Ryan Leech, Director of Sales
Ryan Leech

Clint, coming a PIMs background and being a fan of the cloud-based PIMs as a user experience. The ease and sort of the software technology side of it. What do you think is a good, happy medium there? I think that a lot of the industry understands the need to be cloud-based just for flexibility and growth so that you’re not running an extremely old, outdated software and for financial, minus getting attacked. It’s financially beneficial to not have a server in your own cloud. What’s sort of the options there?

Clint Latham
Clint Latham

I would challenge the question on beneficial of not having a server. There are two pieces there. If I put my CIO hat on, so if I was like the chief information officer for a bunch of hospitals. If I take the cost of a good server. We’re talking SSDs, RAID 5 or RAID 10, however you want to configure it. That hardware is probably going to cost me$7,000 to $10,000 one time. It will probably cost me $3,000 to $4,000 in labor, depending on what the hourly rate is where I might have an IT professional set that up. If I amortize that over a seven-year period, the life of that server and especially with some of the support costs, it’s still far cheaper than going to a cloud, especially with some of the big ones like ezyVet.

ezyVet is insanely expensive to switch to. It is not cheaper in any way to go to ezyVet. From a cost perspective, a local server still – you can’t beat it. I mean, you can’t beat that cost when you spread it out over the life of the server. It’s just far cheaper. You take $12,000 to $14,000, divide that over a seven-year period. What’s your monthly cost versus if you go to Cornerstone Cloud or if you go to ezyVet or if you go to – Rhapsody has a unique kind of billing model, which may allow you to save some money there. But that will be my first thing. The second piece though, if I also look at it from a reliability on the infrastructure side of things, the cloud is beneficial and that it helps reduce our dependency on the local infrastructure.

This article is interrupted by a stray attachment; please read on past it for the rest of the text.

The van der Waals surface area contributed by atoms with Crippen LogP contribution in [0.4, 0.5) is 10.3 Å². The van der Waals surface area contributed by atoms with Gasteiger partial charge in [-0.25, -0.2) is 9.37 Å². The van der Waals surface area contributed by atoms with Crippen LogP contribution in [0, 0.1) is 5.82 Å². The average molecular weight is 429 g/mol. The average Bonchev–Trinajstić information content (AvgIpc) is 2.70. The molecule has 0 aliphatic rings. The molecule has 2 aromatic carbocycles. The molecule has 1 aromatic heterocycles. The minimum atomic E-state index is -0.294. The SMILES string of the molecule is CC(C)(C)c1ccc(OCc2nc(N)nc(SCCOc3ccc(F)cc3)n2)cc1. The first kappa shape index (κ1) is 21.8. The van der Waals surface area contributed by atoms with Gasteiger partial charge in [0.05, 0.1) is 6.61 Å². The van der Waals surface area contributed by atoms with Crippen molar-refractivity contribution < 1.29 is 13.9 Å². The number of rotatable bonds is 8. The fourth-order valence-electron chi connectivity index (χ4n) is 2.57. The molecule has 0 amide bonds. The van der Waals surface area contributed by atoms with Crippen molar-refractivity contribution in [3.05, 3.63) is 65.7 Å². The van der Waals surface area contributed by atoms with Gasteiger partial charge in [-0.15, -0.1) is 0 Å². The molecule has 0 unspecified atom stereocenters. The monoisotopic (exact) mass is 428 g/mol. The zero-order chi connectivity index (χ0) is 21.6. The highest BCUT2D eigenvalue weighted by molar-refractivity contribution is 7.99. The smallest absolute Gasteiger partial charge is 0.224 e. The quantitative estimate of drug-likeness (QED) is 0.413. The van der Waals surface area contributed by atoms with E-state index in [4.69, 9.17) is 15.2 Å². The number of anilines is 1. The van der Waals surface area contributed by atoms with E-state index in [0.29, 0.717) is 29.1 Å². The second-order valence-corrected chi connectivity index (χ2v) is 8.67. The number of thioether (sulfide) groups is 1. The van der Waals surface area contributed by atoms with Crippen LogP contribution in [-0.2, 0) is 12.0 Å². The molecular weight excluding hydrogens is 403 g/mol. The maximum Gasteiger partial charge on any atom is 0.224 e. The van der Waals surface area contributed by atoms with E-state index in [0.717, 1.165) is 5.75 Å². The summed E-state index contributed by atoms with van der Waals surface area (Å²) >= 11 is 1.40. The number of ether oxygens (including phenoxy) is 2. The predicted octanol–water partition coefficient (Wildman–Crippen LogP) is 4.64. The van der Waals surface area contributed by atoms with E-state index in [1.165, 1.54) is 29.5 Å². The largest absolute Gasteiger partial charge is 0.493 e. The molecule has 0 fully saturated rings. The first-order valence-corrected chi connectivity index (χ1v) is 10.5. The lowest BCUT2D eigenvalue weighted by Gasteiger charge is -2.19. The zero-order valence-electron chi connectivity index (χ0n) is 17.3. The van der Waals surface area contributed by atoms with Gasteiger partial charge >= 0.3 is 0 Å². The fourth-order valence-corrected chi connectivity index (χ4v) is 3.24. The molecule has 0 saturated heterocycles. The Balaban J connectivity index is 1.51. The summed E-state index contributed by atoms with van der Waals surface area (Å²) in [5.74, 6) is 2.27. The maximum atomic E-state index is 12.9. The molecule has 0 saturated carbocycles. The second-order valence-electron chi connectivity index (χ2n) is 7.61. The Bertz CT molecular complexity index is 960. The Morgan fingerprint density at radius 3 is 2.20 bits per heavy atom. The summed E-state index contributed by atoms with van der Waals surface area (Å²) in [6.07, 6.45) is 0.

But again, we’re now heavily dependent on Internet and most hospitals aren’t ready to then put in a duplicate line, right? You also need a firewall to be able to handle the redundancy for that duplicate line. Now you add the cost of a second business class line, a firewall and the yearly subscription isn’t really cheaper. I don’t think so, with the hundreds of hospitals that we’ve looked at and talked about this conversation. But to play devil’s advocate to myself, I do think it does make the workflow, the overall hardware that you should have to purchase. I mean, at that point, if you’re cloud based, you could probably throw in, and like buy a couple of Chromebooks, throw them in the closet. If a machine dies, just throw that Chromebook there, you’re up and running in a couple of minutes because you basically just need a web browser.